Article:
Centreville For years, Fairfax County has wanted to do something to alleviate the traffic tangle that ties up motorists during both the morning and evening rush hours at the intersection of Braddock and Pleasant Valley roads in Centreville.
The congested intersection goes right by Cox Farms near the Fairfax/Loudoun county border. At one time, officials considered putting a roundabout there, but abandoned that idea when it became increasingly clear that the cost to do so would be astronomical.
But now, thanks to the efforts of the Loudoun County Board of Supervisors and some members of the General Assembly from both counties, the estimated $2.6 million needed to improve that intersection by a different method is finally available.
First, Loudoun’s supervisors approved taking $1 million from their county’s gasoline-tax revenue and putting it toward the project. Then Loudoun Del. David Ramadan (R-87), Del. Tim Hugo (R-40), Del. Jim LeMunyon (R-67) and Sen. Dick Black (R-13) requested the rest of the money needed — $1.6 million — from the state.
The request included the $600,000 in immediate funding required for road engineering, plus a $1 million match of Loudoun’s dollars from VDOT’s Revenue Sharing Program. But it was all just a hope until June 20 when the Commonwealth Transportation Board (CTB) greenlighted the project by approving the $600,000 and placing that intersection in its Six-Year Improvement Plan. Those actions set in motion the VDOT match.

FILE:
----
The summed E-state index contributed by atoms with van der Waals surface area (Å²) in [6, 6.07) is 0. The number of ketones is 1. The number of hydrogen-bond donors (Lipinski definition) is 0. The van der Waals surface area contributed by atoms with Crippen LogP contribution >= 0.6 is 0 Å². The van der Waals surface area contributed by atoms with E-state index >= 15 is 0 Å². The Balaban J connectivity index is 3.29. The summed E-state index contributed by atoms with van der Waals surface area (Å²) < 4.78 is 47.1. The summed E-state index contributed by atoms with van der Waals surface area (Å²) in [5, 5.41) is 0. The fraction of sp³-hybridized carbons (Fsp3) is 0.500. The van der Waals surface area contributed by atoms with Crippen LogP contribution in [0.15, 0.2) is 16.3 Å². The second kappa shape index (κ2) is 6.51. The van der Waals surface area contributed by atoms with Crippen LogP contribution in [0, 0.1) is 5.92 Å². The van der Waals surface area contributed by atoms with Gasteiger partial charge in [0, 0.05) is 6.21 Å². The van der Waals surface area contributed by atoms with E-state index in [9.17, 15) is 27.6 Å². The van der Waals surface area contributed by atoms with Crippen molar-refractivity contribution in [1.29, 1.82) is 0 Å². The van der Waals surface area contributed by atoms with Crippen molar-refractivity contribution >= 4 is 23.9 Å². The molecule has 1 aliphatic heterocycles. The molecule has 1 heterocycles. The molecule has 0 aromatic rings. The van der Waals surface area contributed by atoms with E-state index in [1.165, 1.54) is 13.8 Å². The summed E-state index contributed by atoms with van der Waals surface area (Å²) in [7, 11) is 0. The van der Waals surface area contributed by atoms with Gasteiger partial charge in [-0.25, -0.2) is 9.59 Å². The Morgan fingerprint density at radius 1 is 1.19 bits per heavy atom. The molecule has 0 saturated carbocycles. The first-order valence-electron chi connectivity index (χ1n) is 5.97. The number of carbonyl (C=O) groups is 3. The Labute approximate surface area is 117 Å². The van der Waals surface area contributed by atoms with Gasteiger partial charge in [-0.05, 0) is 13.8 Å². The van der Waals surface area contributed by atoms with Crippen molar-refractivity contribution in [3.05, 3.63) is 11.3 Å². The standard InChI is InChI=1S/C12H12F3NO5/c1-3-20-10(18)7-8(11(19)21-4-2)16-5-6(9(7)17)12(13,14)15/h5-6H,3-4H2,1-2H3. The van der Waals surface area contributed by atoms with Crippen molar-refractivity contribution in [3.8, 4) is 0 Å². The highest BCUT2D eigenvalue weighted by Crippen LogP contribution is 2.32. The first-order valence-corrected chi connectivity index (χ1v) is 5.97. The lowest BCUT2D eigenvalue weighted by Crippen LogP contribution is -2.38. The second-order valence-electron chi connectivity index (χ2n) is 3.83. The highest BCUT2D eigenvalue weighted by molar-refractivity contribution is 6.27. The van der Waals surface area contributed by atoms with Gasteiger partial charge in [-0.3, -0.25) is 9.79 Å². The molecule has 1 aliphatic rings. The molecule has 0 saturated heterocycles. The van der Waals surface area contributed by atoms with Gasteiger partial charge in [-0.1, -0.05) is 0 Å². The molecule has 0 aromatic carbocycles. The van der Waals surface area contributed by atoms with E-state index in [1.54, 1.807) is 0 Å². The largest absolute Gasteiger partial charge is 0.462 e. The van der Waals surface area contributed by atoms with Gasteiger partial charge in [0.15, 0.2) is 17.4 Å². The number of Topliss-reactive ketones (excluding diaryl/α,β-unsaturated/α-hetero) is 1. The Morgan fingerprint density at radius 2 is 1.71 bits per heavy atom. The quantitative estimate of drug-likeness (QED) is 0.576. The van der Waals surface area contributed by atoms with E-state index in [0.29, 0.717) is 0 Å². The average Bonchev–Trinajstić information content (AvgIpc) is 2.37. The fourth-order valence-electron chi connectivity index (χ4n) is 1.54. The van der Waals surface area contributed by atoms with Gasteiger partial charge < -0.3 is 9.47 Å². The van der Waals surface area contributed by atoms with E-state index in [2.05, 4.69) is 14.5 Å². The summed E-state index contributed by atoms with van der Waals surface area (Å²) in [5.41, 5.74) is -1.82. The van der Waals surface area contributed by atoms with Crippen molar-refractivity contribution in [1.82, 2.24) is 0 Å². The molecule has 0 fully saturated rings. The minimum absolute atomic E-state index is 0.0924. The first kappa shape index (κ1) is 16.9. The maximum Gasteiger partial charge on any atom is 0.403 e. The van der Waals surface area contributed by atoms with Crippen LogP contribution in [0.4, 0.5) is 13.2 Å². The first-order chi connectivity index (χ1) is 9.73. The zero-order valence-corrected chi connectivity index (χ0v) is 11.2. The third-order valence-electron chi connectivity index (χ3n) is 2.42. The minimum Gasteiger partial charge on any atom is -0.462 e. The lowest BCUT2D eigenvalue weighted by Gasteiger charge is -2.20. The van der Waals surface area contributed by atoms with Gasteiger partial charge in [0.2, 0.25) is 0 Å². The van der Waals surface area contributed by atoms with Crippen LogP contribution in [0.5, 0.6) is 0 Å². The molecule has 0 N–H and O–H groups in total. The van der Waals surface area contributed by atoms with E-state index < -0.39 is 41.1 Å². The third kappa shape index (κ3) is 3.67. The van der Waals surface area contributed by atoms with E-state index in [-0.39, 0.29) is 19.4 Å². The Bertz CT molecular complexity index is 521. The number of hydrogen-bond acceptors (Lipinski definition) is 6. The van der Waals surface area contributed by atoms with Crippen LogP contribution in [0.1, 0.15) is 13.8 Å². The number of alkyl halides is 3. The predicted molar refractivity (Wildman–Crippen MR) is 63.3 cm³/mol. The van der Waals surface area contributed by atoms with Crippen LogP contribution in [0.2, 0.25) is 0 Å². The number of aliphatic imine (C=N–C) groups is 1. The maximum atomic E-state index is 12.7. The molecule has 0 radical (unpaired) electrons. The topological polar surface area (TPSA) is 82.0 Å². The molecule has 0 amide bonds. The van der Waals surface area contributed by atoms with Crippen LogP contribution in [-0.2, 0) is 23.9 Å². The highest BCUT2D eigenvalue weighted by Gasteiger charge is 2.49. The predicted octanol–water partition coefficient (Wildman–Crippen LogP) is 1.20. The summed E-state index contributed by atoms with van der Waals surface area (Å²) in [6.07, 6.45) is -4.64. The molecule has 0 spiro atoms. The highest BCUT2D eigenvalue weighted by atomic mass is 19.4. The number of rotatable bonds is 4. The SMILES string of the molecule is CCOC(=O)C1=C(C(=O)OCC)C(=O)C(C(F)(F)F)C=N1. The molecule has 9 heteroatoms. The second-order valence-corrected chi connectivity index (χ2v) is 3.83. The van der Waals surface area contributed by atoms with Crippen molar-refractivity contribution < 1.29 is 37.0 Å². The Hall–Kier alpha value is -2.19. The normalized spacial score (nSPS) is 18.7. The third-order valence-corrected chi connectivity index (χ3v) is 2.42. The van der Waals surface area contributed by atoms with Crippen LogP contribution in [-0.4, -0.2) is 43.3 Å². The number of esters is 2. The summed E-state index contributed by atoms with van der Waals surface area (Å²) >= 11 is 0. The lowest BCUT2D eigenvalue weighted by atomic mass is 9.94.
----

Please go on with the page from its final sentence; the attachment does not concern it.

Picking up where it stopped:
“The $2.6 million should cover it,” said Ramadan. “But we’ll know the exact cost better after the engineering work is done — hopefully, by the end of the year.”
Calling it a “collaborative effort,” he said he and Hugo, LeMunyon and Black worked with VDOT and Deputy Secretary of Transportation David Tyeryar for “several months” to obtain the necessary state funding. Ramadan also praised Letourneau and his colleagues for approving Loudoun’s portion of the pot. “I feel fantastic,” he said. “A great thank-you goes to the Loudoun Board of Supervisors for funding a project outside the county.”
In a press release from Ramadan’s office, LeMunyon stated that he’d testified twice before the CTB, seeking funding to redesign the intersection. Doing so, he said, will “reduce the congestion and get both Loudoun and Fairfax county residents moving.” Agreeing, Hugo said he looked forward to the successful completion of “this important transportation project.”
Currently, both Braddock and Pleasant Valley roads there are one lane in each direction. “But they’re small lanes, so they’ll be widened,” said Ramadan. “We’re also going to be enlarging that intersection with turn lanes and a light.”
Step one, he said, will be designing the specifics of the intersection and doing all the engineering work, including studying traffic patterns there. Then VDOT will build it. “Once the engineering is done, I’d like to see this project begin in 2013, if possible, 2014 at the latest,” said Ramadan. “That’s the goal.”
He said it felt wonderful to be part of a joint effort between the counties and state for something so worthwhile. He also noted that the improved intersection can’t come soon enough for him.
“I’ve lived in South Riding for 13 years, so I know the need for it,” said Ramadan. “And I hear about this intersection all the time from my constituents.”
In a phone interview, Hugo gave all the credit to Ramadan, but was only cautiously optimistic about the project’s outcome. “We want to make sure it improves safety within the intersection,” he said. “But we also want to be very careful that it doesn’t negatively impact the quality of life in Virginia Run by overburdening Pleasant Valley Road.”
Still, Ramadan believes that whatever happens there has got to be better for everyone than the way things are now. As far as he’s concerned, “Fairfax County needs to send Loudoun County a thank-you note.”